Challenges stack up for Italian women

A new exhibition at Britain’s National Gallery is a timely reminder of how Italian women through history have been at the avant-garde of feminism.

On display will be the work of Artemisia Gentileschi, an Italian baroque painter considered one of the most accomplished artists of the 17th century. She was also the first woman to become a member of Florence’s august all-male academy of the arts, joining the likes of Michelangelo and Titian.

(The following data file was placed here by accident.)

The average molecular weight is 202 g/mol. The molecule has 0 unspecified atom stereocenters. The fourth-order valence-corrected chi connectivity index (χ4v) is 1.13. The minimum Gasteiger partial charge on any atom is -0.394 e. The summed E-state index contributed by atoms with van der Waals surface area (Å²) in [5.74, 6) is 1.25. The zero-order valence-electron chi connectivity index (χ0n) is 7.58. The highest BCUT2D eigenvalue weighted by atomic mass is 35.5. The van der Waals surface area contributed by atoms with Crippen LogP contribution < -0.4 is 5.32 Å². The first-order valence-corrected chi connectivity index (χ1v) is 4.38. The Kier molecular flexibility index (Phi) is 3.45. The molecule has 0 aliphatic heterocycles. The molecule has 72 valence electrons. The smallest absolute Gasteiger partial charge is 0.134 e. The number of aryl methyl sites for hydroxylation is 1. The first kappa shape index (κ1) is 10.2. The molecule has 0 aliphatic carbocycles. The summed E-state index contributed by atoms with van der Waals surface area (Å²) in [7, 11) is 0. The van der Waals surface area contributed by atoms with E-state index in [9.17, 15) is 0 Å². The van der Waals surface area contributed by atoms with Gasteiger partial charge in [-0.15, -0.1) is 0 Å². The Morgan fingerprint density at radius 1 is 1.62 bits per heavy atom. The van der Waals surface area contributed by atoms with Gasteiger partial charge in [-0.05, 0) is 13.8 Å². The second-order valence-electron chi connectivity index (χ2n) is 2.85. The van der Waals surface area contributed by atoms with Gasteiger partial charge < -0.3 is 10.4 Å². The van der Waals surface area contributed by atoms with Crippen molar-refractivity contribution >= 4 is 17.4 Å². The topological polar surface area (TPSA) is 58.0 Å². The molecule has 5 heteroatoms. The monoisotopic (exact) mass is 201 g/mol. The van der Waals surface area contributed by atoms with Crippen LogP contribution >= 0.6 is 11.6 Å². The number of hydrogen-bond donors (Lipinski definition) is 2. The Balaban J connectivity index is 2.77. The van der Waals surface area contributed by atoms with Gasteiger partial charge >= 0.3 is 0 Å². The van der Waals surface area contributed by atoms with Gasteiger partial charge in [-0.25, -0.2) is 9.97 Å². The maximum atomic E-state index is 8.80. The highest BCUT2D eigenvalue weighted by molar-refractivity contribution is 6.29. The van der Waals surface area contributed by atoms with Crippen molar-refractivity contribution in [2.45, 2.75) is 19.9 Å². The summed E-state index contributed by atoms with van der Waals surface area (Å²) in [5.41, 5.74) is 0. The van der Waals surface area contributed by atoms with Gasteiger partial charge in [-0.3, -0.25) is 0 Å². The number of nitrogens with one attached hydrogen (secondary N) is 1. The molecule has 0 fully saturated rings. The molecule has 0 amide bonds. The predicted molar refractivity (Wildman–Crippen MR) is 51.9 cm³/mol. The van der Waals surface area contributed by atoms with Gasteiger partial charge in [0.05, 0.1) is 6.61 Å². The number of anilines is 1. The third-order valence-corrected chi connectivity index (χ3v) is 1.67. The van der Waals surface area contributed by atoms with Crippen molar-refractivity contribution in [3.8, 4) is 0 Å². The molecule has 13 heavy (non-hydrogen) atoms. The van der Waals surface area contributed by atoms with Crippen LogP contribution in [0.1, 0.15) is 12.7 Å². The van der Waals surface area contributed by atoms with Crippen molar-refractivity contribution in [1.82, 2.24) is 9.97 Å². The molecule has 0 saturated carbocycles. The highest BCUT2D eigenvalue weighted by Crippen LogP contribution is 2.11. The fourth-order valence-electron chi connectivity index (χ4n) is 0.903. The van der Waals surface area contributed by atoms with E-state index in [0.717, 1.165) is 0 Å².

Today, astrophysicist Fabiola Gianotti, the first woman director-general at Cern in Geneva, astronaut Samantha Cristoforetti and the designer businesswoman Miuccia Prada are among Italian women blazing a trail in their respective professions.

Yet like much in Italy, a country of contrasts struggling with long-term economic malaise, the picture of most women’s role at work is far from as rosy as these individual success stories suggest.

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